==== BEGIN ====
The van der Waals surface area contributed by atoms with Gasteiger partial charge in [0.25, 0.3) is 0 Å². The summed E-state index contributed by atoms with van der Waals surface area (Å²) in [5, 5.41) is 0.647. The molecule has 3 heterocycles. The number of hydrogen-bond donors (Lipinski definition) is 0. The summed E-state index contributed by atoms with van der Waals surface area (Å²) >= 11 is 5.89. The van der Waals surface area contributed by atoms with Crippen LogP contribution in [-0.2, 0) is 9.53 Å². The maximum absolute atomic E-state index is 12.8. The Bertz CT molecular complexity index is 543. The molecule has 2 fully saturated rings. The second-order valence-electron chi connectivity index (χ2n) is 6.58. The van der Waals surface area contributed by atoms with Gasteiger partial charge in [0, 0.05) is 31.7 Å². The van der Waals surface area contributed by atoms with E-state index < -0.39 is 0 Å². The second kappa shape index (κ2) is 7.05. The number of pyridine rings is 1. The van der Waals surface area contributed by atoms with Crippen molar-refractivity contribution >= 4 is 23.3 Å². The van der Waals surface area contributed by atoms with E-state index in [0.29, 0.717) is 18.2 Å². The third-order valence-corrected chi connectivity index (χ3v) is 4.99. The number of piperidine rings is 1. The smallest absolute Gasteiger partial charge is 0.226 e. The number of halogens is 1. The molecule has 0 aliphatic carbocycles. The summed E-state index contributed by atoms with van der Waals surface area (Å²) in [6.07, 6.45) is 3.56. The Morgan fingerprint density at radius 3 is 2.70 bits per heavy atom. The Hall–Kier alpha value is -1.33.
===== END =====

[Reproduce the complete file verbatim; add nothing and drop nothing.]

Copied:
The van der Waals surface area contributed by atoms with Gasteiger partial charge in [0.25, 0.3) is 0 Å². The summed E-state index contributed by atoms with van der Waals surface area (Å²) in [5, 5.41) is 0.647. The molecule has 3 heterocycles. The number of hydrogen-bond donors (Lipinski definition) is 0. The summed E-state index contributed by atoms with van der Waals surface area (Å²) >= 11 is 5.89. The van der Waals surface area contributed by atoms with Crippen LogP contribution in [-0.2, 0) is 9.53 Å². The maximum absolute atomic E-state index is 12.8. The Bertz CT molecular complexity index is 543. The molecule has 2 fully saturated rings. The second-order valence-electron chi connectivity index (χ2n) is 6.58. The van der Waals surface area contributed by atoms with Gasteiger partial charge in [0, 0.05) is 31.7 Å². The van der Waals surface area contributed by atoms with E-state index < -0.39 is 0 Å². The second kappa shape index (κ2) is 7.05. The number of pyridine rings is 1. The van der Waals surface area contributed by atoms with Crippen molar-refractivity contribution >= 4 is 23.3 Å². The van der Waals surface area contributed by atoms with E-state index in [0.29, 0.717) is 18.2 Å². The third-order valence-corrected chi connectivity index (χ3v) is 4.99. The number of piperidine rings is 1. The smallest absolute Gasteiger partial charge is 0.226 e. The number of halogens is 1. The molecule has 0 aliphatic carbocycles. The summed E-state index contributed by atoms with van der Waals surface area (Å²) in [6.07, 6.45) is 3.56. The Morgan fingerprint density at radius 3 is 2.70 bits per heavy atom. The Hall–Kier alpha value is -1.33.